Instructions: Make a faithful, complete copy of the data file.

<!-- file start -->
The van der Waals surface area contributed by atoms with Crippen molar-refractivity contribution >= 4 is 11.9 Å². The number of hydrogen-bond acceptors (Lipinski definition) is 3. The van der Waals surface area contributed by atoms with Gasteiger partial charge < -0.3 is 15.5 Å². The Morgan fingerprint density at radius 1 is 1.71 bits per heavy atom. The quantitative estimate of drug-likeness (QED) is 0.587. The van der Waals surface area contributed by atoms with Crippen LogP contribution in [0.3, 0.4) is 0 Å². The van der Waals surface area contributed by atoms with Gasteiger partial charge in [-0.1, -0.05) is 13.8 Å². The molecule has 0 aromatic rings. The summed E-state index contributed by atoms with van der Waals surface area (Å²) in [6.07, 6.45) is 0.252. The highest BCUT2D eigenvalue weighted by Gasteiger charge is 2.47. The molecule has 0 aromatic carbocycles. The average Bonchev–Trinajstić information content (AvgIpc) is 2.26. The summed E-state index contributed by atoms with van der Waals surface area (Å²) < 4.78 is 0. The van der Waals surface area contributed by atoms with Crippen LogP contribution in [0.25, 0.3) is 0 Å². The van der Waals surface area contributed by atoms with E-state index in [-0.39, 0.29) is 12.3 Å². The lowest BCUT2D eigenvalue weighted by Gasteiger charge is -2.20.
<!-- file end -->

The van der Waals surface area contributed by atoms with Crippen molar-refractivity contribution >= 4 is 11.9 Å². The number of hydrogen-bond acceptors (Lipinski definition) is 3. The van der Waals surface area contributed by atoms with Gasteiger partial charge < -0.3 is 15.5 Å². The Morgan fingerprint density at radius 1 is 1.71 bits per heavy atom. The quantitative estimate of drug-likeness (QED) is 0.587. The van der Waals surface area contributed by atoms with Crippen LogP contribution in [0.3, 0.4) is 0 Å². The van der Waals surface area contributed by atoms with Gasteiger partial charge in [-0.1, -0.05) is 13.8 Å². The molecule has 0 aromatic rings. The summed E-state index contributed by atoms with van der Waals surface area (Å²) in [6.07, 6.45) is 0.252. The highest BCUT2D eigenvalue weighted by Gasteiger charge is 2.47. The molecule has 0 aromatic carbocycles. The average Bonchev–Trinajstić information content (AvgIpc) is 2.26. The summed E-state index contributed by atoms with van der Waals surface area (Å²) < 4.78 is 0. The van der Waals surface area contributed by atoms with Crippen LogP contribution in [0.25, 0.3) is 0 Å². The van der Waals surface area contributed by atoms with E-state index in [-0.39, 0.29) is 12.3 Å². The lowest BCUT2D eigenvalue weighted by Gasteiger charge is -2.20.